A challenge for educators: delve deeper into teaching and learning inquiry

What does it look like when educators ask deeper questions about teaching and learning practice in higher education? How does one go about stepping back from the everyday, and investigate the fundamental building blocks of academic instruction?

14469898156_fd1fa22240_kBCcampus is hosting a symposium in November to answer those questions: the Symposium on Scholarly Inquiry into Teaching and Learning Practice. 

“The catalyst for this conference is – we all have people at our institutions working in isolation; they’re inquiring into their teaching, and they’re publishing results, but they’re unaware of what other faculty around the province are working on,” said Symposium organizer Dr. Peter Arthur, who is the Director, Centre for Teaching and Learning at the University of British Columbia Okanagan. “For example, I’m working on meta-cognition in science education in first year students. Is there someone else working on the same thing? We want to bring faculty together to maybe collaborate with each other and learn from each other.”

Session proposals needed

Registration is open now for the November 14 Symposium, held at the SFU Harbour Centre in downtown Vancouver, but for the moment Dr. Arthur, along with the organizing committee, is interested in receiving proposals from faculty interested in presenting at the Symposium.

The longer sessions will feature two strands: “active or completed inquiry” presentations: investigation questions, literature overview, methodology, data analysis and summary of findings; and “teaching and learning with technology” presentations, which investigate the utility and impact of technologies for teaching and learning.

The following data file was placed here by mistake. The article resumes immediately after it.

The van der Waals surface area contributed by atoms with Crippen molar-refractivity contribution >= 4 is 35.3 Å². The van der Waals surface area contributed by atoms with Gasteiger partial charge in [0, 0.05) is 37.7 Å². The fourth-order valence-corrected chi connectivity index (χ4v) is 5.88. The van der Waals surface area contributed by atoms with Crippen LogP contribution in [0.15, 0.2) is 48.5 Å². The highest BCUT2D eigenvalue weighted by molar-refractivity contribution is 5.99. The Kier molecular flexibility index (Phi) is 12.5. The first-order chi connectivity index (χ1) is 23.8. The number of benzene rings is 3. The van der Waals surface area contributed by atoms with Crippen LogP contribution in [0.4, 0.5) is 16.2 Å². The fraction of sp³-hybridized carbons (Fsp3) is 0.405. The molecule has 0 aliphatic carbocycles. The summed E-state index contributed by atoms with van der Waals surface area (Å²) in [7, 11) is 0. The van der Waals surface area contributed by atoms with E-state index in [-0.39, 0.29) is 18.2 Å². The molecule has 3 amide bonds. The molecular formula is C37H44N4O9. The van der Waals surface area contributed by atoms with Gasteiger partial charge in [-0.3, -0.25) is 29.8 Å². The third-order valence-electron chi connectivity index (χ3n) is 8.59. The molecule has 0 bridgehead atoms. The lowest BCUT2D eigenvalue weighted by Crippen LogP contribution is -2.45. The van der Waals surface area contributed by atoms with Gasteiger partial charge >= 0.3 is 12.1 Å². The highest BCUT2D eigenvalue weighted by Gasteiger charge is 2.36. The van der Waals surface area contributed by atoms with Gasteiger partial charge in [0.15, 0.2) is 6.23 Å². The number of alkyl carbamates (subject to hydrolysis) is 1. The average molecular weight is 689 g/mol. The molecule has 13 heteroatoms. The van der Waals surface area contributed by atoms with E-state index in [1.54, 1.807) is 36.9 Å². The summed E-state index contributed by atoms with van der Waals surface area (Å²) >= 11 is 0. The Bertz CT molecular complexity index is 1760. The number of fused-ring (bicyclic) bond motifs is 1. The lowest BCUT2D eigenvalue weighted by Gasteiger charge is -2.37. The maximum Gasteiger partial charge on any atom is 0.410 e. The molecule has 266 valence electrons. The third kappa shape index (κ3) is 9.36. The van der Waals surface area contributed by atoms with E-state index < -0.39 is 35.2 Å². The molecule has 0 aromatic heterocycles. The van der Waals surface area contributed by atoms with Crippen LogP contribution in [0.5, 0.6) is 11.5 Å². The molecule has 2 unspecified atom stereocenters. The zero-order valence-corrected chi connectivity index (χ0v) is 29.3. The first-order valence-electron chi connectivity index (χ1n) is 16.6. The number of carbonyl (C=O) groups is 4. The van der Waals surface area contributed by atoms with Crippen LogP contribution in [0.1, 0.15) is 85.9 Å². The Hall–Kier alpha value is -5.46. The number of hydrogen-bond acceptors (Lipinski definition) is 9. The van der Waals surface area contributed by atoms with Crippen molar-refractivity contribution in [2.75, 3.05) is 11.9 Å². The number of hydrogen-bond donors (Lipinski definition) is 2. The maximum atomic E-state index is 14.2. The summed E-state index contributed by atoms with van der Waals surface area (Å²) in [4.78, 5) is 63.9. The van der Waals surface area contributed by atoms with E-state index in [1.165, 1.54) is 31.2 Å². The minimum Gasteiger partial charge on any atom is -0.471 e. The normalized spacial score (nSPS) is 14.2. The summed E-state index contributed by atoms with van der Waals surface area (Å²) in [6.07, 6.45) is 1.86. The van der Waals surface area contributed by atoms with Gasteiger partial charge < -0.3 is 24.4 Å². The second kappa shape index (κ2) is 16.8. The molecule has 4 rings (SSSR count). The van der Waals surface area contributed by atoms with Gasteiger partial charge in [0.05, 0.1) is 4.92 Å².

The Symposium organizers are also looking for shorter, round-table format proposals in two strands: pitches for new inquiries, and innovative approaches to data gathering and analysis.

Symposium organizers are planning the longer sessions to be presentations plus engagement of the symposium attendees, but if someone is fairly new to scholarly inquiry activities, the pitch session is a great opportunity to flesh out a potential project.

Further information:

Notable quotes:

“The Symposium is an opportunity for people to learn from others who are at different stages of research. Someone might be doing a really cool research methodology, and someone else may be able to connect with them and offer support, or replicate their research at their own institution.” – Dr. Peter Arthur, Director, Centre for Teaching and Learning, UBC Okanagan

“How is teaching and learning scholarship making an impact at our institutions? For instance, two-stage exams are being used more and more because there is research to show they’re effective. We want to encourage innovation, measure impact, and disseminate the knowledge.” – Dr. Peter Arthur, Director, Centre for Teaching and Learning, UBC Okanagan

“We have never had an organized network of research practitioners on teaching and learning for the province. This Symposium will provide an opportunity for face-to-face discussion as well as set the stage for ongoing dialogue.” – Gary Hunt, Co-ordinator, Centre for Teaching and Learning, Thompson Rivers University

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